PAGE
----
Twitter journal clubs: Sharing knowledge from a social distance

When I was an academic researcher, I attended many journal clubs — convening with my group in a conference room to discuss the methods and findings of a selected paper. These meetings are common in academic and medical education, allowing students to develop their presentation skills and helping everyone keep up with the flood of scientific literature.

In the era of social media, such in-person journal clubs are being replaced by Twitter journal clubs — now more than ever — and it’s led me to wonder, are 280 characters really enough?

I spoke with Roxana Daneshjou, MD, PhD, a dermatology resident at Stanford, to find out. She co-authored a recent editorial in JAMA that describes the advantages of using Twitter compared to the traditional format.

How do Twitter journal clubs work?

The journal club picks a paper to discuss, often using crowdsourcing to select something people are interested in. Everyone logs into Twitter at a specific time and has an online conversation with people from around the globe. Someone may facilitate and use pre-selected questions, but there’s also time for open discussion. You can string many tweets together, so you can basically write as much as you want.

Most journal clubs meet once a month for an hour, but the nice thing about Twitter is that the conversation is saved. So, if someone wants to comment the next day, the participants will see those responses whenever they log into Twitter. That’s important because participants are from different time zones. Having the conversation publicly recorded could be an issue for some people, but I think scientists and clinicians aren’t shy about asking questions and critiquing papers, even publicly.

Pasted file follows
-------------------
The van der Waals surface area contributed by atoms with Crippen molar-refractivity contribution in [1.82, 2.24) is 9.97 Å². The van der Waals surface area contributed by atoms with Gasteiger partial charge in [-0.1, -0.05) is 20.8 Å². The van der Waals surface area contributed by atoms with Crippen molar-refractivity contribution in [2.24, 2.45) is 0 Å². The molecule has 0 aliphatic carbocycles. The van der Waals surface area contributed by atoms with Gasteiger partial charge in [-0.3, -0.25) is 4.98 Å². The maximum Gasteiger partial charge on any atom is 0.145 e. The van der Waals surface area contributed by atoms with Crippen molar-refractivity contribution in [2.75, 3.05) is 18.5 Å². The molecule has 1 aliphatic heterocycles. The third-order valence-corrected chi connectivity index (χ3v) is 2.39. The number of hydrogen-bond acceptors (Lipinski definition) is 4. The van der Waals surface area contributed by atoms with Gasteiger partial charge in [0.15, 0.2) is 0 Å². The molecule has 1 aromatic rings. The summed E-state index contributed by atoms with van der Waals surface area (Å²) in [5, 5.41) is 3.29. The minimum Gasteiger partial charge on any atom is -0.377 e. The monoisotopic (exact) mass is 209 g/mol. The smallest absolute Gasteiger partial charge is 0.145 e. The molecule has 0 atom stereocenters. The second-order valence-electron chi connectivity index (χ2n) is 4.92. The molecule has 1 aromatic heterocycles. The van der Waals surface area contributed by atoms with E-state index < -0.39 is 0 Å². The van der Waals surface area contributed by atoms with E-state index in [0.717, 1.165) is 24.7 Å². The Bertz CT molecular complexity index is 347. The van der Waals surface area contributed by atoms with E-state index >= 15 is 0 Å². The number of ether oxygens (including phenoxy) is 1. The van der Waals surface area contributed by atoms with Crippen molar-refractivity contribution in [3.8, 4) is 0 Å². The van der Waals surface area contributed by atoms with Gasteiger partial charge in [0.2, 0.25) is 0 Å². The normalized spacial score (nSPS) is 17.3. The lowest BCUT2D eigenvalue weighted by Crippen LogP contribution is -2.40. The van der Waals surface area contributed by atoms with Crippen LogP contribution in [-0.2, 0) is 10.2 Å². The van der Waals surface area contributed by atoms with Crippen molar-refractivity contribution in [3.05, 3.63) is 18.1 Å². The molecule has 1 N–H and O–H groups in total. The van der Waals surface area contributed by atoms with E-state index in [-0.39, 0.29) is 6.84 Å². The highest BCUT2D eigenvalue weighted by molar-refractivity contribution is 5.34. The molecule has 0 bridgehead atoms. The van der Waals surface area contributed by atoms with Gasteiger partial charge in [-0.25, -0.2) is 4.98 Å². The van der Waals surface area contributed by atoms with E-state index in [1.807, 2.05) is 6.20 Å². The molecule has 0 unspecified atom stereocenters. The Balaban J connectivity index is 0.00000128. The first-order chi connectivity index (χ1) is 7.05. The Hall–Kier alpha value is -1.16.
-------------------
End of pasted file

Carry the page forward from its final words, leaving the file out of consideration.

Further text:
Why did you start the first dermatology Twitter journal club?

I lurked in other journal clubs and participated in a dermatopathology one that was really interesting. But I wanted to have the same experience with medical dermatology, discussing disease management and new clinical discoveries.

I think Twitter journal clubs are particularly useful for small specialties like dermatology. They allow dermatologists to share knowledge across institutions. They also help promote the field of dermatology to a wider, cross-specialty audience, demonstrating the role that dermatologists can play for their patients. These interactions among specialists are easier with Twitter, compared to traditional journal clubs, because anyone can comment or ask a question about the topic, using the free Twitter website or app without advanced coordination.

Who participates?

We have over 1,700 people following our dermatology journal club, but we typically only have about 15 to 20 people actively participating in a meeting — with more people lurking. Our participants are a diverse group of residents, medical students, faculty and community physicians from across the country.